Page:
27. William J Murray: Compare the results against what goal or towards what end? What good does comparing your results against prior results do unless you have some kind of goal?

    You don’t need a distal “goal”; all you need is a proximate “criterion” which in this case is built-in: successful reproduction. That’s why I said that a minimal choosing system needs three things; variants to choose between; a selection mechanism; a criterion against which to select. Living systems have all three: the constant generation of variants; replication of those variants; the criterion of degree of reproductive success.

    Also, why would a design process be considered “feeling your way around in the dark”?

    Because in the case of evolution the selection criterion is immediately proximal – “tactile” if you will. Evolutionary processes cannot “see” beyond the next generation. The sampling of offspring is biased by what promotes reproduction now.

    The thing about intentional behaviour is that intentional organisms can see stuff coming ahead of time, literally in many cases, or alternatively by vibration or smell. This opens the way for goal-directed behaviour, where “goal-directed” means something like “uses distal criteria for action choice”.

    I don’t think it’s any coincidence that brains have evolved in organisms that move.

  28. William J Murray: Perhaps instead of just claiming their understanding is erroneous, you could explain how it is erroneous? In particular, could you point out how Abel’s paper, “The Capabilities of Chaos and Complexity” (International Journal of Molecular Sciences, 2009, 10, 247-291;) erroneously characterizes molecular interaction potentials, or falls short of taking into account the processes you are talking about?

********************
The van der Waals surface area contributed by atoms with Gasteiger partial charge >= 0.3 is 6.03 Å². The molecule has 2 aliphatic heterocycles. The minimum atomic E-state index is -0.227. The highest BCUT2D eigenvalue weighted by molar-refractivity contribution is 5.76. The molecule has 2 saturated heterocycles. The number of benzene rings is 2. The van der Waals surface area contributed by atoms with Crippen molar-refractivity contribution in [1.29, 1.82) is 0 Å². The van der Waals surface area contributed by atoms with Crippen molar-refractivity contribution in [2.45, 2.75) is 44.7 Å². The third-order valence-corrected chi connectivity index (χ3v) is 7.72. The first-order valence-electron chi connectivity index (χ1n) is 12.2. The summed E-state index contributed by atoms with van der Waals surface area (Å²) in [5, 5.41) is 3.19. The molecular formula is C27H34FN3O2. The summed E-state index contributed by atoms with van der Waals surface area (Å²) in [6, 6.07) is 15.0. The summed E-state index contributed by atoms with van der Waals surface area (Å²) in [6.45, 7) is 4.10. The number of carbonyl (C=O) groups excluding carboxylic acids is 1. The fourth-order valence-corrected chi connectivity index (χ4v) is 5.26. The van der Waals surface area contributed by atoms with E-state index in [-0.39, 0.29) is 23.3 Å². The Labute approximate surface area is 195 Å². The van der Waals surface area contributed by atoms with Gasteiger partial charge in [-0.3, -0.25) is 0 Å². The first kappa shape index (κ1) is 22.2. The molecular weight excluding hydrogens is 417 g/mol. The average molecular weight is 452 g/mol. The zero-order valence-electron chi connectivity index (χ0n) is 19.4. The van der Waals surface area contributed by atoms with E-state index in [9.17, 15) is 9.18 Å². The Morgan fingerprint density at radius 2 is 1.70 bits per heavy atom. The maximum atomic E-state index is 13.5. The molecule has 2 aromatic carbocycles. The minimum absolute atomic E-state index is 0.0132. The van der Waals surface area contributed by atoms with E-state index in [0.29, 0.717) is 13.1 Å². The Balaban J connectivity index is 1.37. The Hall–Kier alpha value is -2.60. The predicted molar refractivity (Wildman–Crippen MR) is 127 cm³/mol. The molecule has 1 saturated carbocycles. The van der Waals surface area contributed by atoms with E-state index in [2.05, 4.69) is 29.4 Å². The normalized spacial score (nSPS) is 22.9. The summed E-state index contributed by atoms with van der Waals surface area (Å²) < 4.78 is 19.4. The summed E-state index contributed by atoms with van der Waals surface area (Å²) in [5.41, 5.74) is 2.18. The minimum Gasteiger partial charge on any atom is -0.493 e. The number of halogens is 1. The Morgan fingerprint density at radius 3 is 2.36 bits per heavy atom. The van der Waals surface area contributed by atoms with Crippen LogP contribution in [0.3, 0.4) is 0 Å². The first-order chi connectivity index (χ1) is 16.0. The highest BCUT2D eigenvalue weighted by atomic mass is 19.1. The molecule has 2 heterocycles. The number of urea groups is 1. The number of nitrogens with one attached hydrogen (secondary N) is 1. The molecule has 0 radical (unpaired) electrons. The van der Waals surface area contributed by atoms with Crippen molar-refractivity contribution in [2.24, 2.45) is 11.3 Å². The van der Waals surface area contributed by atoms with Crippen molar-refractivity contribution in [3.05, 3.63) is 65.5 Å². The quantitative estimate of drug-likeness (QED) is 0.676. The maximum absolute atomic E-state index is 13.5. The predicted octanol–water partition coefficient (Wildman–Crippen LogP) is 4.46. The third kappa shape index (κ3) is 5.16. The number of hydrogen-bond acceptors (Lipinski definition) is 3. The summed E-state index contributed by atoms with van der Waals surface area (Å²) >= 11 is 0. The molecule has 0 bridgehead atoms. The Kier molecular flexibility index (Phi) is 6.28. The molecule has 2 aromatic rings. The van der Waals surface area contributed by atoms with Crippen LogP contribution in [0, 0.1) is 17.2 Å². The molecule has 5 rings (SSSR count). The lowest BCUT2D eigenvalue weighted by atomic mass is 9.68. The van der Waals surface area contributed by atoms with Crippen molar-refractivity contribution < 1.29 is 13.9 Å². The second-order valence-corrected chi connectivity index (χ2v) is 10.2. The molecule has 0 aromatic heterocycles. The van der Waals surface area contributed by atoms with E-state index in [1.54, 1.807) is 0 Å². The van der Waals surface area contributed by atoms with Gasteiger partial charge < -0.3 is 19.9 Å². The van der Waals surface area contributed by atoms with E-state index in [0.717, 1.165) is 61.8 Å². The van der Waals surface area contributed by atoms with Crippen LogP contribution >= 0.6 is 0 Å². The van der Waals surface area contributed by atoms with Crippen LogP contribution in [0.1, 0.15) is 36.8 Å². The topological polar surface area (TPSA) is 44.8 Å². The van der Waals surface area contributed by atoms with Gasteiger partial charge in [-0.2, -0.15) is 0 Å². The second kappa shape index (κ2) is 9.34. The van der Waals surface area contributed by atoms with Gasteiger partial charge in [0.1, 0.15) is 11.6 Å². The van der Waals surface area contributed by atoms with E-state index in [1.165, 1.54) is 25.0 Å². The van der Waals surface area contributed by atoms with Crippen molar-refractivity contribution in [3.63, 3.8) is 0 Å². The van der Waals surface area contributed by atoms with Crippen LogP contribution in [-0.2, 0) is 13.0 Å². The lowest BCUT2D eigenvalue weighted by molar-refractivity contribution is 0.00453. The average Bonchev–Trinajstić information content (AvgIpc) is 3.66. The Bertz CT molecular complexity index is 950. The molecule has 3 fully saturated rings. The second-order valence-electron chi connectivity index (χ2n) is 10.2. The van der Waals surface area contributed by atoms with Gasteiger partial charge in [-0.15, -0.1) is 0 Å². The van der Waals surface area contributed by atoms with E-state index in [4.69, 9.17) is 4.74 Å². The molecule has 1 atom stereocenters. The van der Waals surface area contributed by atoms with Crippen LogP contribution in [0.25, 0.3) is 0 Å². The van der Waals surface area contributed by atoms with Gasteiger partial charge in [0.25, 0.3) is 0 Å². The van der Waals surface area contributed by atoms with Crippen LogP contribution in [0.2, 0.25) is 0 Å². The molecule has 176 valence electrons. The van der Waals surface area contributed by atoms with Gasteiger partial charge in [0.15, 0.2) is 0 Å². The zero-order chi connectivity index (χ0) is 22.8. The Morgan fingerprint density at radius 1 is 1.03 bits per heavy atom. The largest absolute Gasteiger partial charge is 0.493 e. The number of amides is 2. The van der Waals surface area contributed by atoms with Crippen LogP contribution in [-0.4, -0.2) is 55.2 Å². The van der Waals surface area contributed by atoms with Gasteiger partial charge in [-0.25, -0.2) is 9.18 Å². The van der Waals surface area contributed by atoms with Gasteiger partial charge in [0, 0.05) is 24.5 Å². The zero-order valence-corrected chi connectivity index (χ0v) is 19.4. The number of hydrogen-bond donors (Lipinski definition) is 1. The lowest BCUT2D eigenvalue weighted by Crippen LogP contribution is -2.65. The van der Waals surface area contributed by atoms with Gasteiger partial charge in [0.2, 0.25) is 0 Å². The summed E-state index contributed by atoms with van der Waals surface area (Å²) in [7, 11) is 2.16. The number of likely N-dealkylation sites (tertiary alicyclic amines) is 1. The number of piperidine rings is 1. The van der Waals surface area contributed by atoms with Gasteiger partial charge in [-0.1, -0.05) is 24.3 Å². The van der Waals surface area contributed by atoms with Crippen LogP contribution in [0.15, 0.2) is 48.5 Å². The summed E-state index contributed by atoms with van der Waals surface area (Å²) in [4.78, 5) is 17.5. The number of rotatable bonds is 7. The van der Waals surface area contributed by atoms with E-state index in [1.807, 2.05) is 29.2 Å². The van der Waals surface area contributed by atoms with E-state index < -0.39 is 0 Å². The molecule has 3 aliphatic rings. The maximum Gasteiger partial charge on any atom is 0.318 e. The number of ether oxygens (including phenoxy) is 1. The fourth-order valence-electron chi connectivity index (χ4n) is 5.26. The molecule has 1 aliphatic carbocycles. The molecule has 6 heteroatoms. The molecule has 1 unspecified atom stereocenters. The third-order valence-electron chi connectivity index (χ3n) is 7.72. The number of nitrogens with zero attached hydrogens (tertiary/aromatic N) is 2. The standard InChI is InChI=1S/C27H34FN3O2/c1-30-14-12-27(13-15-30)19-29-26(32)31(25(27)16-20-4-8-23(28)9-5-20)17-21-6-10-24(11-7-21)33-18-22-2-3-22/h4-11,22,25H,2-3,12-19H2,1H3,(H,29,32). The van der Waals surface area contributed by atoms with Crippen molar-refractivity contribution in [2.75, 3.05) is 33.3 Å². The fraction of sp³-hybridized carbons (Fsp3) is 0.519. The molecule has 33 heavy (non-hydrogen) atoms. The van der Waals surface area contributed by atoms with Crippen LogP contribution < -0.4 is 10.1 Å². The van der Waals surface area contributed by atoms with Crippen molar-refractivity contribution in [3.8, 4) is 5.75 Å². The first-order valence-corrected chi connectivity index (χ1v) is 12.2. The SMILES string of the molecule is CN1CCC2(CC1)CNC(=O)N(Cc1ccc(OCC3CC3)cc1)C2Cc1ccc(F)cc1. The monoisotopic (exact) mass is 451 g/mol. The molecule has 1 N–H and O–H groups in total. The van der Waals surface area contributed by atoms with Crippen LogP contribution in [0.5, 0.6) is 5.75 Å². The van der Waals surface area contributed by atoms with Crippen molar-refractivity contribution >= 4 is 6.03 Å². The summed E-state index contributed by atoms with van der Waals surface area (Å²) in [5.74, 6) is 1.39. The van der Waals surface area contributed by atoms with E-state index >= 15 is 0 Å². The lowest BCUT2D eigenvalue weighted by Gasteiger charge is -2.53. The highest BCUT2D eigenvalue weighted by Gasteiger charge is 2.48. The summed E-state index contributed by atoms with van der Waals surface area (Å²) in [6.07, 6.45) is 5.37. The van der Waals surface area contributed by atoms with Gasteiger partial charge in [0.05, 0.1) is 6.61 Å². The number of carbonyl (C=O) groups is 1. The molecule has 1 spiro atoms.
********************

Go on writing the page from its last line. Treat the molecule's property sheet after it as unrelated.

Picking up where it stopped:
I have that paper in my file and I have read it. I also have other papers by Abel and I have read those also. What is more, I actually understand what Abel is doing.

    I have gone way beyond that and have read and dissected Sewell’s recent paper on the second law. I have Dembski and Marks papers and have dissected those as well.

    If you really want to go there, you are going to have to demonstrate you can navigate the math and the concepts. You don’t just get to hang back and wait to make contrary assertions. You are going to have to justify these author’s claims and tell us why they should replace what is already know in science. That means the you are going to have to know what is already known in science.